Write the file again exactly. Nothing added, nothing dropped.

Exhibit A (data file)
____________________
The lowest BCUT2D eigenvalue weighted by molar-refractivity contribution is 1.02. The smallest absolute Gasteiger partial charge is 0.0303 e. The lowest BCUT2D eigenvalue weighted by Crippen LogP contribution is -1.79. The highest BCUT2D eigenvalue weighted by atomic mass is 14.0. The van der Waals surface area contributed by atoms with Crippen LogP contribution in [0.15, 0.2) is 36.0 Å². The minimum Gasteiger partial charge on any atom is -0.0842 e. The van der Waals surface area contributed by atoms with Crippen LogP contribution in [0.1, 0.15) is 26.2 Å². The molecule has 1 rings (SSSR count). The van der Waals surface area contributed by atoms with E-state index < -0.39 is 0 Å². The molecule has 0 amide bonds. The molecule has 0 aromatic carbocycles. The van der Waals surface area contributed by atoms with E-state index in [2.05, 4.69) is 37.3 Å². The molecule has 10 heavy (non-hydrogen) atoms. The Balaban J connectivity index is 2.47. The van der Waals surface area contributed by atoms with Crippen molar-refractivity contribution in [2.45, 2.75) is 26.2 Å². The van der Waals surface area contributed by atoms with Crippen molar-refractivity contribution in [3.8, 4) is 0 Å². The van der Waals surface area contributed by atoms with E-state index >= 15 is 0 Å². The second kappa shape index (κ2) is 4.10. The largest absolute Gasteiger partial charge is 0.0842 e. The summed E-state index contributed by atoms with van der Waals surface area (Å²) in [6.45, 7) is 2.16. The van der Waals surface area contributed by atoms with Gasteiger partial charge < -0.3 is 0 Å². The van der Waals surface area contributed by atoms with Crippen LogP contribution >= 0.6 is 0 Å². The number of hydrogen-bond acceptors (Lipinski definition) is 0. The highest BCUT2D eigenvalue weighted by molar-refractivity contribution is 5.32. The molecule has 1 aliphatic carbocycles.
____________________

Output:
The lowest BCUT2D eigenvalue weighted by molar-refractivity contribution is 1.02. The smallest absolute Gasteiger partial charge is 0.0303 e. The lowest BCUT2D eigenvalue weighted by Crippen LogP contribution is -1.79. The highest BCUT2D eigenvalue weighted by atomic mass is 14.0. The van der Waals surface area contributed by atoms with Crippen LogP contribution in [0.15, 0.2) is 36.0 Å². The minimum Gasteiger partial charge on any atom is -0.0842 e. The van der Waals surface area contributed by atoms with Crippen LogP contribution in [0.1, 0.15) is 26.2 Å². The molecule has 1 rings (SSSR count). The van der Waals surface area contributed by atoms with E-state index < -0.39 is 0 Å². The molecule has 0 amide bonds. The molecule has 0 aromatic carbocycles. The van der Waals surface area contributed by atoms with E-state index in [2.05, 4.69) is 37.3 Å². The molecule has 10 heavy (non-hydrogen) atoms. The Balaban J connectivity index is 2.47. The van der Waals surface area contributed by atoms with Crippen molar-refractivity contribution in [2.45, 2.75) is 26.2 Å². The van der Waals surface area contributed by atoms with Crippen molar-refractivity contribution in [3.8, 4) is 0 Å². The van der Waals surface area contributed by atoms with E-state index >= 15 is 0 Å². The second kappa shape index (κ2) is 4.10. The largest absolute Gasteiger partial charge is 0.0842 e. The summed E-state index contributed by atoms with van der Waals surface area (Å²) in [6.45, 7) is 2.16. The van der Waals surface area contributed by atoms with Gasteiger partial charge < -0.3 is 0 Å². The van der Waals surface area contributed by atoms with Crippen LogP contribution >= 0.6 is 0 Å². The number of hydrogen-bond acceptors (Lipinski definition) is 0. The highest BCUT2D eigenvalue weighted by molar-refractivity contribution is 5.32. The molecule has 1 aliphatic carbocycles.